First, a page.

Scientists have learned when Mars became a desert


The Rover Opportunity discovered on the surface of Mars a few meteorites that have helped scientists figure out how fast the red planet lost water and when it came the eternal drought, according to a paper published in the journal Nature Communications.

Today we have existing evidence suggests that Mars had water and potential planet three billion years ago. On the other hand, our survey shows, now on Mars there is virtually no water. If it is and there life, that she’s hiding is clearly not where fell these meteorites, likely somewhere in great depth, away from radiation and waterless desert surface, says Christian schröder (Christian Schroeder) at the University of Stirling (UK).

In early February 2013, Curiosity Rover first tried a drill, able to drill through solid rock to a depth of about seven inches. Then for drilling was selected a flat stone, located in a small basin, which was given the name John Klein. Examine samples of stone dust for the first time allowed scientists to prove that Mars in the deep past was fresh water and that such water bodies have been favorable for microbial life.

What happened next, the fourth Rover NASA has not yet figured out – he’s still climbing to the top of mount sharp in the Gale crater, which was formed in a much later historical epoch. The study of these rocks, as scientists hope, will give us definite data as quickly disappeared oceans, rivers and lakes of Mars and how it happened.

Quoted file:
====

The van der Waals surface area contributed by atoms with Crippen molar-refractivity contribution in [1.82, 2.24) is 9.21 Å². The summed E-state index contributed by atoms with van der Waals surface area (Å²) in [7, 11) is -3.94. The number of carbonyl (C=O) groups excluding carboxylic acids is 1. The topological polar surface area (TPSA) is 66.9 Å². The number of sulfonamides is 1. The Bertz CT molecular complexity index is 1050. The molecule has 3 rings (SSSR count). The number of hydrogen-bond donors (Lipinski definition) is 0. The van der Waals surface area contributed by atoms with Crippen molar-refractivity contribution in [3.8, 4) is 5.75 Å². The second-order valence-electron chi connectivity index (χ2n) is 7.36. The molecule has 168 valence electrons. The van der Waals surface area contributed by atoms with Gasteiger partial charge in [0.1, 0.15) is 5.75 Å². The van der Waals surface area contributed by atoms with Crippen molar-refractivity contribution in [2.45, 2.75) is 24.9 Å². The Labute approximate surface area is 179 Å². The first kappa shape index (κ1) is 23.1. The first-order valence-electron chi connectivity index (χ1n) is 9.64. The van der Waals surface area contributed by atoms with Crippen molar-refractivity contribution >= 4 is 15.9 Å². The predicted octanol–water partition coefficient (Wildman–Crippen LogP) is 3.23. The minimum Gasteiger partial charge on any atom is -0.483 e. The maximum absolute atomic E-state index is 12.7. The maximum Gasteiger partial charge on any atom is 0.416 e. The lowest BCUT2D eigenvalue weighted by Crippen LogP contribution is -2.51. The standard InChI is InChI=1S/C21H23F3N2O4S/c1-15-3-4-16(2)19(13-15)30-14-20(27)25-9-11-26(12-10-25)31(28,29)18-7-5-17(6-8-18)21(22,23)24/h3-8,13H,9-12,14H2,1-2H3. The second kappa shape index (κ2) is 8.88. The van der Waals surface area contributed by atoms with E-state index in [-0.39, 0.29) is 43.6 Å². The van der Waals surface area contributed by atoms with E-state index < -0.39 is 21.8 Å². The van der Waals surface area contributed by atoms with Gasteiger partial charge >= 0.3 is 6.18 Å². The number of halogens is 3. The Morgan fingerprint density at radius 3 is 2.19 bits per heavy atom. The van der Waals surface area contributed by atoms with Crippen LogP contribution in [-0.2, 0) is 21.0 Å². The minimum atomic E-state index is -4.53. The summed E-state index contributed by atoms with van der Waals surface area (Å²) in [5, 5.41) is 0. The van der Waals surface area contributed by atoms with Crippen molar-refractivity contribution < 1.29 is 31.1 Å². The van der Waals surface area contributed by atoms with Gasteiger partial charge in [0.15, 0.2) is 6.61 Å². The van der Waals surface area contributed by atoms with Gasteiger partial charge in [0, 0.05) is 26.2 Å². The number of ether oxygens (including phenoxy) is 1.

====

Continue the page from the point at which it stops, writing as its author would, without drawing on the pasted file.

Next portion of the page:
It turned out that to wait for this moment do not have. Schroeder and his colleagues were able to observe water evolution of Mars in the last few hundred million years due to unexpected space assistants – four meteorites falling on Mars in the vicinity of the equator of the red planet. These meteorites have been found in Victoria crater and thoroughly investigated the older brother of Curiosity, the Mars Rover Opportunity, which is already 12 years old travels on the red planet.

How meteorites can help to solve the mystery of missing water on Mars? The fact is, scientists explain that many types of stony meteorites contain enough iron and other metals, which are gradually oxidized and converted into various salts and hydroxides under the action of oxygen and water.

Accordingly, the more water and oxygen present in the air, the more oxidized iron will be present on the surface of the meteorite. Following this idea, the researchers analyzed the spectra of these celestial rocks from Mars using instruments of the Rover, and compared them with the data that was obtained from the analysis of meteorites that fell to Earth.

This analysis showed that Mars has always been an extremely dry planet since that time, as the fall of these meteorites scientists estimate that the air of the red planet destroys meteorites approximately four orders of magnitude (10 thousand times) slower than the dry hot deserts such as the Sahara and Atacama, and Antarctic cold deserts on Earth.

Given the age of these meteorites from 20 to 70 million years – it’s safe to say that in the relatively recent geological past, Mars was always dry. When began the great drought, it is not clear, but this discovery already suggests that life and liquid water on the surface of the red planet is unlikely to exist today, the scientists conclude.

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